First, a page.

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Social preferences, accountability, and wage bargaining

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  • Kocher, Martin G.
  • Poulsen, Odile
  • Zizzo, Daniel J.

Abstract

We assess the extent of preferences for employment in a collective wage bargaining situation with heterogeneous workers. We vary the size of the union and introduce a treatment mechanism transforming the voting game into an individual allocation task. Our results show that highly productive workers do not take employment of low productive workers into account when making wage proposals, regardless of whether insiders determine the wage or all workers. The level of pro-social preferences is small in the voting game, while it increases as the game is transformed into an individual allocation task. We interpret this as an accountability effect.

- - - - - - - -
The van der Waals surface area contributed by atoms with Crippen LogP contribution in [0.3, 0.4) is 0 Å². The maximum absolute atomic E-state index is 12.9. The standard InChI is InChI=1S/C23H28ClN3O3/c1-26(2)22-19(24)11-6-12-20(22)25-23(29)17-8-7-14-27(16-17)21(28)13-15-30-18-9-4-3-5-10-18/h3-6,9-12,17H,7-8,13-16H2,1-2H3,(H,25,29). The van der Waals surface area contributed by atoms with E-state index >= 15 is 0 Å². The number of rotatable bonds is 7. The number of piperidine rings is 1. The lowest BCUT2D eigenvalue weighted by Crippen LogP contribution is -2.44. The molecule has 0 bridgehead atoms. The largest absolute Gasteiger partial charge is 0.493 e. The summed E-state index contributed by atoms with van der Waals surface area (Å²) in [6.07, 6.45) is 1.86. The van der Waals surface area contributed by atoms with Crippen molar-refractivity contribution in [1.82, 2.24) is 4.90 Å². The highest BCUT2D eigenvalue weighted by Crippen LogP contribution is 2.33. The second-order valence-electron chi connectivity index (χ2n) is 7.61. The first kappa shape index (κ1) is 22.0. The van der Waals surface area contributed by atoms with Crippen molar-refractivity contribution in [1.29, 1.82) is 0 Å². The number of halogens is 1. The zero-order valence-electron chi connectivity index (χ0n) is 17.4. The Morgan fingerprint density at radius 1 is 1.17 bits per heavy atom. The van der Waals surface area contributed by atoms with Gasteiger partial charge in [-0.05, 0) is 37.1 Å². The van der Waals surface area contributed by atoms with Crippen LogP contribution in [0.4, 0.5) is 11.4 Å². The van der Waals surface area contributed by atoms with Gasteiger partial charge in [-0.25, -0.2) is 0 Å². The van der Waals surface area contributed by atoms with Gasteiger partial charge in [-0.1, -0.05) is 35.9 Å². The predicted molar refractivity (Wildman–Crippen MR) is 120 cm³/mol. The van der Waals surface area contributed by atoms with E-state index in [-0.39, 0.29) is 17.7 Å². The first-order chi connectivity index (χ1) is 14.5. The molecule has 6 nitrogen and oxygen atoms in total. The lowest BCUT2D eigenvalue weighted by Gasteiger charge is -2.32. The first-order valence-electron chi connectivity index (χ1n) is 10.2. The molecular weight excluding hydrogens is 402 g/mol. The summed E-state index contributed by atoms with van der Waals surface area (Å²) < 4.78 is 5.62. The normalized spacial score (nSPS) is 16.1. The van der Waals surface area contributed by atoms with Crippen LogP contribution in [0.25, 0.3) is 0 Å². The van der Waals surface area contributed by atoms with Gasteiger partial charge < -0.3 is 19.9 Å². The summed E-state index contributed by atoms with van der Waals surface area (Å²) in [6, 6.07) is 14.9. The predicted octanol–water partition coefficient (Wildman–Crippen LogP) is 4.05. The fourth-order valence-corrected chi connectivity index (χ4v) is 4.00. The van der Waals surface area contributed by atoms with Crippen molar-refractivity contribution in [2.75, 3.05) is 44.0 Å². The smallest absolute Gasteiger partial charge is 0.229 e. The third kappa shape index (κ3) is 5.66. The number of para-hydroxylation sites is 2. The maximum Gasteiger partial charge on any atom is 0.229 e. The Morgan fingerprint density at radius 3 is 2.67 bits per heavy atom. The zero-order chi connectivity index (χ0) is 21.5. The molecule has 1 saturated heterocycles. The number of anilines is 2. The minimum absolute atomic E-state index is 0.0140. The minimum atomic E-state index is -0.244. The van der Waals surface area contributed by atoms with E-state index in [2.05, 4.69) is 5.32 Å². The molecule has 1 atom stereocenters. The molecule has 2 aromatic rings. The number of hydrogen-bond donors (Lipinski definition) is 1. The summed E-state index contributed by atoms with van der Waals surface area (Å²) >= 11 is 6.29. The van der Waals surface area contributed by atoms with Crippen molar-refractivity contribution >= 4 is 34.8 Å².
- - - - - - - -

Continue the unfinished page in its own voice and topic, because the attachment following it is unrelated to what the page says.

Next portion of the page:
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Bibliographic Info

Paper provided by University of Munich, Department of Economics in its series Discussion Papers in Economics with number 14039.

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Date of creation: Sep 2012
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Handle: RePEc:lmu:muenec:14039

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Keywords: social preferences; wage bargaining; accountability; collective decision making;

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  1. Jim Engle-Warnick & Sonia Laszlo Author Email: sonia.laszlo@mcgill.ca, 2006. "Learning By Doing In An Ambiguous Environment," Departmental Working Papers, McGill University, Department of Economics 2006-29, McGill University, Department of Economics.
  2. Daniel Zizzo, 2010. "Experimenter demand effects in economic experiments," Experimental Economics, Springer, Springer, vol. 13(1), pages 75-98, March.
  3. Greiner, Ben, 2004. "An Online Recruitment System for Economic Experiments," MPRA Paper 13513, University Library of Munich, Germany.
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